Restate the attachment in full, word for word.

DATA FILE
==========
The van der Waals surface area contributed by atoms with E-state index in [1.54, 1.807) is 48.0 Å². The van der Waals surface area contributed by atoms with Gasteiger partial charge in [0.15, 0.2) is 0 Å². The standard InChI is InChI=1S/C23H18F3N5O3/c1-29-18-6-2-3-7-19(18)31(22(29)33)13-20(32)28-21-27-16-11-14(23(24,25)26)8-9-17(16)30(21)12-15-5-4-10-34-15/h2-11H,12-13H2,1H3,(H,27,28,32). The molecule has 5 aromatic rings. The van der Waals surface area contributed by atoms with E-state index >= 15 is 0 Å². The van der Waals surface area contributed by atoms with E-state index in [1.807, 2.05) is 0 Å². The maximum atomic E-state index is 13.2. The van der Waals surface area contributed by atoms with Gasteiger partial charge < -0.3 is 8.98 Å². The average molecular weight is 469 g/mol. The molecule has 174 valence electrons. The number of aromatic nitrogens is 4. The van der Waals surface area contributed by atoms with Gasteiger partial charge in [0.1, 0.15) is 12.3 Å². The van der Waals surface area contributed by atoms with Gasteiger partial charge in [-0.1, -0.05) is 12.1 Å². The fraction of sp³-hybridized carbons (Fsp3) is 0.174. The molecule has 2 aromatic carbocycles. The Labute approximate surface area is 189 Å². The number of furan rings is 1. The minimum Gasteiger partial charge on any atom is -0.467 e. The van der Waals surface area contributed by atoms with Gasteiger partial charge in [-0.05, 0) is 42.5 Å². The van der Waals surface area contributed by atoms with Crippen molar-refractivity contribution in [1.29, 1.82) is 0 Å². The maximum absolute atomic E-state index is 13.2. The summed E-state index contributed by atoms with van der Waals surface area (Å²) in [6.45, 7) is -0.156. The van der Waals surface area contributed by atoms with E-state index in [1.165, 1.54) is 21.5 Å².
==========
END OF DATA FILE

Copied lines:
The van der Waals surface area contributed by atoms with E-state index in [1.54, 1.807) is 48.0 Å². The van der Waals surface area contributed by atoms with Gasteiger partial charge in [0.15, 0.2) is 0 Å². The standard InChI is InChI=1S/C23H18F3N5O3/c1-29-18-6-2-3-7-19(18)31(22(29)33)13-20(32)28-21-27-16-11-14(23(24,25)26)8-9-17(16)30(21)12-15-5-4-10-34-15/h2-11H,12-13H2,1H3,(H,27,28,32). The molecule has 5 aromatic rings. The van der Waals surface area contributed by atoms with E-state index >= 15 is 0 Å². The van der Waals surface area contributed by atoms with E-state index in [1.807, 2.05) is 0 Å². The maximum atomic E-state index is 13.2. The van der Waals surface area contributed by atoms with Gasteiger partial charge < -0.3 is 8.98 Å². The average molecular weight is 469 g/mol. The molecule has 174 valence electrons. The number of aromatic nitrogens is 4. The van der Waals surface area contributed by atoms with Gasteiger partial charge in [0.1, 0.15) is 12.3 Å². The van der Waals surface area contributed by atoms with Gasteiger partial charge in [-0.1, -0.05) is 12.1 Å². The fraction of sp³-hybridized carbons (Fsp3) is 0.174. The molecule has 2 aromatic carbocycles. The Labute approximate surface area is 189 Å². The number of furan rings is 1. The minimum Gasteiger partial charge on any atom is -0.467 e. The van der Waals surface area contributed by atoms with Gasteiger partial charge in [-0.05, 0) is 42.5 Å². The van der Waals surface area contributed by atoms with Crippen molar-refractivity contribution in [1.29, 1.82) is 0 Å². The maximum absolute atomic E-state index is 13.2. The summed E-state index contributed by atoms with van der Waals surface area (Å²) in [6.45, 7) is -0.156. The van der Waals surface area contributed by atoms with E-state index in [1.165, 1.54) is 21.5 Å².